What to Expect in the PCI 3.2 Update

April 04, 2016, Shawn Shifflett, CISSP, QSA, Senior Practice Director, PCI

A preview of new requirements and guidance expected later this month from the Payment Card Industry Security Standards Council was announced Thursday. The PCI DSS 3.2 version represents the first update to the standard that the Council has released since 3.1 in April 2015 and 3.0 in November of 2013.

The Council is making more incremental changes in the PCI standard due to the need to stay abreast of both hackers’ fast-changing attack vectors, and the evolving payments security technology space. The Council stated that because the standards are considered mature, they are likely to maintain 1-2 incremental updates a year, versus the previous updates of once every three years.

A brief summary of changes included in the 3.2 update from the Council are:

  • Two new appendices:
    • Appendix A2 – Additional PCI DSS Requirements for Entities using SSL/Early TLS
    • Appendix A3 – Designated Entities Supplemental Validation (DESV)
  • Support for display of PAN great than first six/last four for specific required business needs
  • Expand multi-factor authentication requirements (see below)
  • Additional requirements for Service Providers only:
    • Documentation of cryptographic architecture
    • Detect/report on failures of critical control systems
    • Penetration testing on segmentation controls every six months
    • Establish a formal PCI DSS compliance program
    • Confirm at least quarterly that personnel are following security policies and procedures

Multi-Factor Authentication Requirements
The council has decided to change their previous terminology from “two-factor authentication” to the “more modern term” of “multi-factor authentication” (MFA), however, the council’s definition and expectation does not change.  The biggest news from the council was that they intend to expand multi-factor authentication requirements to all non-console based remote access to the cardholder data environment (CDE).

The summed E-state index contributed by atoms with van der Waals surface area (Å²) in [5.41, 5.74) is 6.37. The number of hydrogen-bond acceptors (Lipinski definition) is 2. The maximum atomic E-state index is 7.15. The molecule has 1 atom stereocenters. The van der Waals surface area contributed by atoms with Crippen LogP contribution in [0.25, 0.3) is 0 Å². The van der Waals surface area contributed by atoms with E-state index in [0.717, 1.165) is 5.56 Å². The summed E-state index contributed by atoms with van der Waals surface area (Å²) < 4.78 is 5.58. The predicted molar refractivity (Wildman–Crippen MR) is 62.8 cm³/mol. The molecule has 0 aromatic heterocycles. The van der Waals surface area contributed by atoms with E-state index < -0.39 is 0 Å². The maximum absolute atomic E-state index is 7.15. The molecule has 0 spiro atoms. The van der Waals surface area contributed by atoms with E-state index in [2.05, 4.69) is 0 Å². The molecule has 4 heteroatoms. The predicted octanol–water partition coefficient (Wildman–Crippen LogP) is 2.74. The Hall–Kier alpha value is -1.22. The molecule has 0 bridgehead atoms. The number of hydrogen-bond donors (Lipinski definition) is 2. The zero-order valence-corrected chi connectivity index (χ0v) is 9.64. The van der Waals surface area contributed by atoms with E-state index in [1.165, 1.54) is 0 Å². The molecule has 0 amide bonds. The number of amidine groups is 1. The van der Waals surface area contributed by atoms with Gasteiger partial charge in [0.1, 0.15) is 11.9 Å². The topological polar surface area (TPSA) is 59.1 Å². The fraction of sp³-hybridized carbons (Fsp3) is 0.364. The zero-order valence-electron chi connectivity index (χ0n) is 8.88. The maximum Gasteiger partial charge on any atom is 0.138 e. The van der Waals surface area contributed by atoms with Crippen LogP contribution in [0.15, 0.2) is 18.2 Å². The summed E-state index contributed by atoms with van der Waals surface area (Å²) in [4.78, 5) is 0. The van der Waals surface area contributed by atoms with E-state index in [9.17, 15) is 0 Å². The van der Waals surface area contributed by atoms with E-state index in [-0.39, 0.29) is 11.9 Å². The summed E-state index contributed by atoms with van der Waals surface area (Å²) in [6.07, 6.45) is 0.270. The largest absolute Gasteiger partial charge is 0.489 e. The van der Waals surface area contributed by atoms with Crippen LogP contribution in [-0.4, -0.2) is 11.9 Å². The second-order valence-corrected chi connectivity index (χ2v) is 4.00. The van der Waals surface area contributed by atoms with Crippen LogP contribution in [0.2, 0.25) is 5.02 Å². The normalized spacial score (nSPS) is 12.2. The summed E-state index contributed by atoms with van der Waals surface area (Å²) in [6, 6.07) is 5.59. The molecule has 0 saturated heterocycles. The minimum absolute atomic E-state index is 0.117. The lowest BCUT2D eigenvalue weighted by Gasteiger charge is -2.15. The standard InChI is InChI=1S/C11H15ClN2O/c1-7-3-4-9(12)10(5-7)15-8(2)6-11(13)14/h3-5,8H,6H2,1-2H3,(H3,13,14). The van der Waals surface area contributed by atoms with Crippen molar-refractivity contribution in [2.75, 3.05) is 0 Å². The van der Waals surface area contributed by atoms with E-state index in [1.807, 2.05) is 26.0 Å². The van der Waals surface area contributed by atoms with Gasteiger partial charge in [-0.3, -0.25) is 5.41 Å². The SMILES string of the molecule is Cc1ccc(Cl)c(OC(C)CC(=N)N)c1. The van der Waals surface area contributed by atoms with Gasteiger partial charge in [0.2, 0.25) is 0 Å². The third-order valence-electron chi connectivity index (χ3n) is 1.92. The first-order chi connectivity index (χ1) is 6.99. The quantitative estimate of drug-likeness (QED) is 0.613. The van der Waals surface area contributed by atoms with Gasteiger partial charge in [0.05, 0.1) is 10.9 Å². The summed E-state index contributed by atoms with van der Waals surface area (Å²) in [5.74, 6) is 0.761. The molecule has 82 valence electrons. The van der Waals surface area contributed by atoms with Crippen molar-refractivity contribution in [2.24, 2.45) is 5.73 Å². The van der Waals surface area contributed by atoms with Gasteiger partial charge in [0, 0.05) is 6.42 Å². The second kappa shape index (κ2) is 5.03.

From our experience, the implementation of this control will be impactful to most organizations.  With few exceptions, most organizations do not require MFA for administrative access to every system within the CDE.  Many of our customers have started to include MFA for access to a bastion host.   However, based on the information provided, MFA will need to be used for administrative access to every system in the CDE, including network devices, workstations and server infrastructure.  We anticipate that this will take some time and investment from our customers to fully implement.

The need for multi-factor authentication was cited because of the continued and expanding attacks on password authentication, as well as the continued use of weak passwords.

Establish a formal PCI DSS compliance program
In PCI DSS 3.2, the council is starting to embed some of their “Business As Usual” controls into specific requirements for service providers.  Although limited details were provided during the announcement to the QSA community, Coalfire is anticipating that this will be an area that will require some time, effort and investment for continuous monitoring and improvement.  Regardless of the details, organizations should begin to evaluate their management programs and look to improve their security and compliance maturity to focus on ensuring controls are not point in time solutions but sustainable and managed processes.  Many breaches these days are caused by controls that were neglected between assessments and not managed on a continuous basis.